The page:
Before moms nationwide were arguing that “thug rappers” like Common (not realizing that he’s also the actor from some of her favorite shows and movies) shouldn’t be allowed into the White House and that’s why America is going downhill, the Chicago-based rapper was busy releasing one of the most thoughtful and funky rap albums of the last decade. When one of music’s best poets teams up with a producer like Kanye for an entire album, you know the result is going to be a perfect depiction and representation of every meaningful idea going on in Common’s talented mind.
4. Stankonia - Outkast
Is Stankonia Outkast’s best album? Maybe (Aquemini is awful good too, but came out in 1998). Is it their most successful album? Absolutely not (Speakerboxxx/The Love Below sold more copies than any other rap album in history and is generally adored by critics and fans alike). But the 2000 release set the pace for the rest of the decade and was a much more cohesive effort than their 2003 double album. “Ms. Jackson” is one of those songs that’ll never be duplicated, and it’s just one of many classics on the record.
3. The Black Album - Jay Z
Yes, yes, we know. Jay Z had already begun to fall off by the time he put out his 2003 record that was (supposedly) his grand finale. All three of the album’s singles will live on forever, and every track on it is precisely constructed in a way that only Hova can. Maybe he’s not the angry young rapper he once was, and he wasn’t yet the mafioso-type he’d soon become, but the Black Album was Jay’s way of giving one last gift to his fans before taking some time to find himself (and then releasing the worst album of his career). All three Blueprint albums were great, but none of them were as timeless as this one.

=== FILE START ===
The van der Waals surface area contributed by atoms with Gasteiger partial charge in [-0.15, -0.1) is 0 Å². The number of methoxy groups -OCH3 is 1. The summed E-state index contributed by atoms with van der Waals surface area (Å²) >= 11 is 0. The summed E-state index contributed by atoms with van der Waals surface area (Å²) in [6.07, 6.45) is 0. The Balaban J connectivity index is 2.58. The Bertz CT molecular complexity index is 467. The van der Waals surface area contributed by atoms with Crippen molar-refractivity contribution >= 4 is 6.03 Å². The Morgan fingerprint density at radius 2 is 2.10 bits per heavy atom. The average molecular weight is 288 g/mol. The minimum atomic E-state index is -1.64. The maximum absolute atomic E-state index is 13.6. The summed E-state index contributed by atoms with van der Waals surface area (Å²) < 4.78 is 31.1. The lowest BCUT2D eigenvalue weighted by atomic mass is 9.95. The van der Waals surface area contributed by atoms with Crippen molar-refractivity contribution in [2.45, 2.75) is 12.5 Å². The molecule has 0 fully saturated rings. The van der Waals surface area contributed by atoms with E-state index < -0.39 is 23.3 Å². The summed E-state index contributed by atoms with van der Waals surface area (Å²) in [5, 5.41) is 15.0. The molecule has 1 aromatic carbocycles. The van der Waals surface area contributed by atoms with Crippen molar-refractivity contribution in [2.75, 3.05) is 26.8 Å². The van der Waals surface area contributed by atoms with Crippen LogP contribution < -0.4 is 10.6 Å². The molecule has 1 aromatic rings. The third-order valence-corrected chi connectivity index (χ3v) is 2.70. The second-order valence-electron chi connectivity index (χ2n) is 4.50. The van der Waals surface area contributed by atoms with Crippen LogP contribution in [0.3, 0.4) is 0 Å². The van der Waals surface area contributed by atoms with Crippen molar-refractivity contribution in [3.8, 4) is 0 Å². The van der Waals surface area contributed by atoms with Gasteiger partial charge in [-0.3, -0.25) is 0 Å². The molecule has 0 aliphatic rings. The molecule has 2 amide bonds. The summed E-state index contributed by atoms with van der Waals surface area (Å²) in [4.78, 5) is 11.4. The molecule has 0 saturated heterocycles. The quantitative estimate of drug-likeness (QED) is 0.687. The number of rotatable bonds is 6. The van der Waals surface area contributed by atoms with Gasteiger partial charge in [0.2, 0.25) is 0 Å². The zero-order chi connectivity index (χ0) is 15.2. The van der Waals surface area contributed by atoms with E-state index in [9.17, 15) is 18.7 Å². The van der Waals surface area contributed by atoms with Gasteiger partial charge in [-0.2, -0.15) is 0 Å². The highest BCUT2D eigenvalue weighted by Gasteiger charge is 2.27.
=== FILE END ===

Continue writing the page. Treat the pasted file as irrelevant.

2. The College Dropout - Kanye West
Before the Kardashians, before cutting Taylor Swift off, before declaring that George W. Bush doesn’t care about black people, Kanye West once put out two of the greatest rap albums of all time. The College Dropout and Late Registration could’ve both been in the top few of this list, but it seemed unfair to give Yeezy two spots in a row. Really though, they’re both perfect and need no explanation beyond that. If you want them explained, listen to either. Then you’ll understand why people still care about which direction he names his kids after.
1. The Marshall Mathers LP - Eminem
There are albums that change music, and then there are albums that change the world. The Slim Shady LP (1999) did the former. The Marshall Mathers LP (2000) shifted the planet as we know it. See, Eminem’s rise to popularity with his 1999 release threw him into the spotlight to be adored by young folks and cursed by their parents, but he could’ve fizzled out just as quickly as he arrived. His first album of the 21st century proved that the Detroit superstar was here to stay, and that the world better be prepared for it. It ushered in a wave of anger, rebellion, and general dissent in white suburbia that hadn’t been seen in quite some time.